No poo

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No poo[1] (or no 'poo, meaning no shampoo) is a collective term for methods of washing hair without commercial shampoo.[2]


Proponents of "no poo" claim that there is no medical reason for humans to wash their hair with synthetic shampoos, and that washing practices are determined by cultural norms and individual preferences, with some people washing daily, some fortnightly, and some not at all.[3] From a clinical point of view, "the main purpose for a shampoo is to cleanse the scalp", though "most patients would disagree[,] stating that the purpose of shampoo is to beautify the hair".[4]

The first synthetic shampoos were introduced in the 1930s,[5] with daily shampooing becoming the norm in the US by the 1970s and 1980s.[1] Proponents of "no poo" believe that shampoo removes the natural oils (sebum) produced by the scalp, causing the scalp to produce more oil to compensate.[1][2] They also believe that regular shampooing causes a "vicious cycle" to develop as it becomes necessary to shampoo regularly to compensate for the excess oils produced by the scalp (which are produced in response to being stripped from the scalp by the previous shampooing).[1] The time proponents believe it takes to break the cycle after adopting "no poo" practices varies, however a "two- to six-week period" is typical.[1] These claims are unsubstantiated and not supported by current science and there is no mechanism in the scalp for detecting the amount of oil on the scalp and adjusting sebum production to compensate. [6]

One reason why proponents of “no poo” avoid shampoos is because ingredients such as sodium lauryl sulfate can be an irritant.[7]


The purest form of "no poo" adoption is to use only water to wash hair, however there are other approaches possible by people wishing to avoid oil-stripping substances and chemicals that they consider unnecessary for the maintenance of their hair. Methods for washing hair without shampoo include washing with dissolved baking soda followed by an acidic rinse such as diluted vinegar.[1][2] Also honey and various oils (such as coconut oil) can be used. Japanese traditional hair cleansing is with seaweed powder.

Following a 2007 radio interview that Australian Richard Glover held with Matthew Parris (a Times columnist "who hadn't shampooed for more than a decade"), Glover "decided to challenge his audience to go without shampoo for six weeks". Of the over 500 participants in the challenge, 86 percent reported that "their hair was either better or the same" following the challenge.[8]

Dermatologist Jim Leyden tried an experiment of paying prisoners not to wash their hair for a month to determine whether they developed dandruff—and found that they did not.[9]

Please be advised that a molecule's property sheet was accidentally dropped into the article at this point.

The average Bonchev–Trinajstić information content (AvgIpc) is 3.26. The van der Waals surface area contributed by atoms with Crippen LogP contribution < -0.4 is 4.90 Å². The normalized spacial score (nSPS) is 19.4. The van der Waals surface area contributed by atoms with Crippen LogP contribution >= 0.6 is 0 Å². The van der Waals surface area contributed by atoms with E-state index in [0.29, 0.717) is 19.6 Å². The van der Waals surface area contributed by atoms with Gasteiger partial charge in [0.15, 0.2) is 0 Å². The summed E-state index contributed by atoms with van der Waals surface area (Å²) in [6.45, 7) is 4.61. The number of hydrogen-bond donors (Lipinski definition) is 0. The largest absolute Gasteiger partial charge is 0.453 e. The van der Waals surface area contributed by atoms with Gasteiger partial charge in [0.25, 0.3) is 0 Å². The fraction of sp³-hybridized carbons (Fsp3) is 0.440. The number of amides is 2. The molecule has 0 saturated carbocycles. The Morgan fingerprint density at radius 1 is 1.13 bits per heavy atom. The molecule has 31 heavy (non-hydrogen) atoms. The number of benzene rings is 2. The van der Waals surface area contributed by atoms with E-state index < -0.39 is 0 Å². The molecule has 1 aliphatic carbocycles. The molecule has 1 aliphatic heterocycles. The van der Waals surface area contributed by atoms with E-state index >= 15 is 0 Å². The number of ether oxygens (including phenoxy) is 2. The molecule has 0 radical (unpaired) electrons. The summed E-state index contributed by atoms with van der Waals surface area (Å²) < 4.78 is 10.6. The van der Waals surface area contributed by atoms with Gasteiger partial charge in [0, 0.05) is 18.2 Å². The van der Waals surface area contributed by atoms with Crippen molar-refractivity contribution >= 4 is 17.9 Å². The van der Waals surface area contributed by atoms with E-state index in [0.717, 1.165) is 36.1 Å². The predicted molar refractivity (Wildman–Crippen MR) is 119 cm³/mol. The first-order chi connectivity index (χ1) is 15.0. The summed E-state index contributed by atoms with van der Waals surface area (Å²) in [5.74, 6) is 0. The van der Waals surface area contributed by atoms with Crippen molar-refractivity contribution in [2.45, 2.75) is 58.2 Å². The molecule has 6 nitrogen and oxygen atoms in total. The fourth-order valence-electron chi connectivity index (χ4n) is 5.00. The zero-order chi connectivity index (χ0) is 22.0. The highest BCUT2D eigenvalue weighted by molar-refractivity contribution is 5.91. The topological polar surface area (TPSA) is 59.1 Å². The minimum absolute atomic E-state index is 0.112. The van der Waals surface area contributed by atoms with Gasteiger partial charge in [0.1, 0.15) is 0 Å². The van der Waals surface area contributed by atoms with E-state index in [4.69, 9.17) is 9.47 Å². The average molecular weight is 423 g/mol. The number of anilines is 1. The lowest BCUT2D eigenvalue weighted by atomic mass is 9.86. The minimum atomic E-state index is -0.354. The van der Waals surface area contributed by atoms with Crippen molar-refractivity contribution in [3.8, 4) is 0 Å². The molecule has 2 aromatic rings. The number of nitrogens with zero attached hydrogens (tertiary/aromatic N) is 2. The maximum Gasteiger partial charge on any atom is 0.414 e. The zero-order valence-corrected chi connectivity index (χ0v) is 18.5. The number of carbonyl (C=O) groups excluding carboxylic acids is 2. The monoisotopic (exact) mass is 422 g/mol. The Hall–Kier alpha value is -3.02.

There are many variables that affect the texture and condition of hair. The frequency of shampoo use[citation needed], the ingredients in the shampoo and their effectiveness, the use of styling products[citation needed], the frequency of washing only with water[citation needed]; and if that is combined with occasional shampoo use[citation needed]; the temperature of the water[citation needed], the mineral content of the water, the use of conditioner, the use of a hairdryer, climate, and also lifestyle and diet including vitamin and nutrient intake as well as intake of sugar (which tends to make sebum glands produce more oil[according to whom?]). This means that there is no clear cut method to achieving the desired results, and thus people should attempt to experiment with the various variables to find the most effective method for the hair type, color, style, and cut.


Cost is a reason some people decide to use "no poo" techniques instead of commercial hair care products.[10]

See also[edit]


  1. ^ a b c d e f Dahl, Melissa (April 23, 2009). "Ditching shampoo a dirty little beauty secret". NBC News. Retrieved March 23, 2012.[dead link]
  2. ^ a b c Aubrey, Allison (March 19, 2009). "When It Comes To Shampoo, Less Is More". NPR. Retrieved March 23, 2012.
  3. ^ Jennifer Marsh, John Gray and Antonella Tosti, Healthy Hair (Springer, 2015), p. 117. DOI (for the relevant chapter): doi:10.1007/978-3-319-18386-2_7.
  4. ^ Zoe Diana Draelos, "Hair Cosmetics", in Hair Growth and Disorders, ed. by Ulrike Blume-Peytavi, Antonella Tosti and Ralph M. Trüeb (Springer, 2008), pp. 499–513 (p. 500). doi:10.1007/978-3-540-46911-7_25.
  5. ^ "From Pert: Do You Wash and Go?". Company Science Behind the Brands. Procter and Gamble. Archived from the original on February 16, 2007. Retrieved March 24, 2012.
  6. ^ Shaw, D. A. (1979). "Hair lipid and surfactants. Extraction of lipid by surfactants and lack of effect of shampooing on rate of re-fatting of hair". International Journal of Cosmetic Science. 1 (6): 317–28. doi:10.1111/j.1467-2494.1979.tb00226.x. PMID 19467087. S2CID 8893666.
  7. ^ Marrakchi, S.; Maibach, H. I. (2006). "Sodium lauryl sulfate-induced irritation in the human face: Regional and age-related differences". Skin Pharmacology and Physiology. 19 (3): 177–80. doi:10.1159/000093112. PMID 16679819. S2CID 35890797.
  8. ^ Grossman, Anna Jane (February 21, 2008). "Of Course I Washed My Hair Last Year (I'm Almost Certain)". The New York Times. Retrieved March 23, 2012.
  9. ^ Roach, Mary (2010). "Chapter 10: Houston, We Have a Fungus". Packing for Mars. New York: W. W. Norton & Company. pp. 191+. ISBN 9780393068474.
  10. ^ Middlewood, Erin (April 12, 2009). "A clean break from shampoo". The Columbian. Vancouver, WA. Archived from the original on March 28, 2015. Retrieved August 13, 2012 – via HighBeam.